Tuesday 11 September 2018

Middlesex by Jeffrey Eugenides

When someone asked me if I'd read this book, I'd always say "yes, the classic", and that would be the end of it.

So it went until a particularly astute friend asked me, and when I responded as usual, she looked into my eyes and said - "You're thinking of Middlemarch (by George Eliot), aren't you? You haven't read this." She then found one in a second hand book store and bought it for me.

I was and I'm glad she persisted. When we start talking about Middlesex, we always manage to lose most of the audience quite quickly, so I'll start by saying it was one of Oprah's recommended books in 2007. And it won a Pulitzer. 

It reads like an intergenerational memoir, starting with the narrator - Calliope Stephanides' grandparents. They experience the Great Fire of Smyrna in Asia Minor, the destruction of their village, and travel across the ocean to the United States. They settle, struggle, and the history of immigration and racism as seen from Detroit is deftly woven into the tale.

The story also very cleverly examines sexuality and our attitudes to it, through the eyes of a hermaphrodite. This is the part of the conversation that people shut down in, and I think I know why - it's not always easy having your ideas challenged by a fictional character. But Middlesex is so well written, and you get to know the characters so intimately, that it happens quite subversively, which is the point, I suppose.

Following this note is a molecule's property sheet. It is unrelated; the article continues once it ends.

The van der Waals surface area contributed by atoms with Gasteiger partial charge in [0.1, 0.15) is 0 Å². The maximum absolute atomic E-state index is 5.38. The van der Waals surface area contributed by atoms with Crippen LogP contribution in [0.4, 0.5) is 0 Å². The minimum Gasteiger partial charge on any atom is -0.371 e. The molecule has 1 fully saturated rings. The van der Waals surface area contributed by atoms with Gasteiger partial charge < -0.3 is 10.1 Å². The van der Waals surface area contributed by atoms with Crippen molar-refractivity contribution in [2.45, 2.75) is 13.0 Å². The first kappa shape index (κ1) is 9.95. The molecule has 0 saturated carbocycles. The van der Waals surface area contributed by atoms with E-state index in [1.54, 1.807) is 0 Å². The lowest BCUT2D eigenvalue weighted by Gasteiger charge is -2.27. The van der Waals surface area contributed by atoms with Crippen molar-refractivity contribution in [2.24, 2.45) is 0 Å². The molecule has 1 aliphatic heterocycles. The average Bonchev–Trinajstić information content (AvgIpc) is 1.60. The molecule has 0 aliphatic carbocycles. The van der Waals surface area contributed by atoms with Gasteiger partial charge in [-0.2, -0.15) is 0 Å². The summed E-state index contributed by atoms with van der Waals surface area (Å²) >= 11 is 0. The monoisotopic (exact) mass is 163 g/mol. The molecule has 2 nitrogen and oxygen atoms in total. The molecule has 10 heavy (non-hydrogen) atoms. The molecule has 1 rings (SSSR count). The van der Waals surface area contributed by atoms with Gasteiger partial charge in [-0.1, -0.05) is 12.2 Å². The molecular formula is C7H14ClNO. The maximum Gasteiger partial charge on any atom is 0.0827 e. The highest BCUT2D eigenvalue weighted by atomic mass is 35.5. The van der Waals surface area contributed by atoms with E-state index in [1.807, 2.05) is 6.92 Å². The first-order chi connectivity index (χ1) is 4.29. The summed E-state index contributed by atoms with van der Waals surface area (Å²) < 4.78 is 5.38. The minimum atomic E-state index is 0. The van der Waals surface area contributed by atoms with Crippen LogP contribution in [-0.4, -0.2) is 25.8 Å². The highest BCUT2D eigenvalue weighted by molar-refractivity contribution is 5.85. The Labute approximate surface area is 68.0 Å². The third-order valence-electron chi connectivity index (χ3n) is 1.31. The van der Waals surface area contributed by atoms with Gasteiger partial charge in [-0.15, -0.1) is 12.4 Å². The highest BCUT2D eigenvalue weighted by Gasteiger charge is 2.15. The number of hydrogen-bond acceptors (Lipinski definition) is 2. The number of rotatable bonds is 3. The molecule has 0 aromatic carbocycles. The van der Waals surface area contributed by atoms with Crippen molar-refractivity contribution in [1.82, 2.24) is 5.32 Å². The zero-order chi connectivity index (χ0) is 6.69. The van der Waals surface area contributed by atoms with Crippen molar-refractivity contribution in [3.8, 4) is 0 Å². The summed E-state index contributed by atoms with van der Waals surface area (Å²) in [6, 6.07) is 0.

Here are some quotes I found profound.

“Emotions, in my experience, aren't covered by single words. I don't believe in "sadness," "joy," or "regret." Maybe the best proof that the language is patriarchal is that it oversimplifies feeling. I'd like to have at my disposal complicated hybrid emotions, Germanic train-car constructions like, say, "the happiness that attends disaster." Or: "the disappointment of sleeping with one's fantasy." I'd like to show how "intimations of mortality brought on by aging family members" connects with "the hatred of mirrors that begins in middle age." I'd like to have a word for "the sadness inspired by failing restaurants" as well as for "the excitement of getting a room with a minibar." I've never had the right words to describe my life, and now that I've entered my story, I need them more than ever. ”

“I was thinking how amazing it was that the world contained so many lives. Out in these streets people were embroiled in a thousand different matters, money problems, love problems, school problems. People were falling in love, getting married, going to drug rehab, learning how to ice-skate, getting bifocals, studying for exams, trying on clothes, getting their hair-cut and getting born. And in some houses people were getting old and sick and were dying, leaving others to grieve. It was happening all the time, unnoticed, and it was the thing that really mattered.” 

“But maybe they understood more about life than I did. From an early age they knew what little value the world placed in books, and so didn't waste their time with them. Whereas I, even now, persist in believing that these black marks on white paper bear the greatest significance, that if I keep writing, I might be able to catch the rainbow of consciousness in a jar.” 

“The television replaced the sound of conversation that was missing from my grandparents' lives.” 

If you haven't read this, it's well worth putting on your list for "to look out for" in a second hand book store.

5 stars


You may also enjoy The Nix by Nathan Hill.

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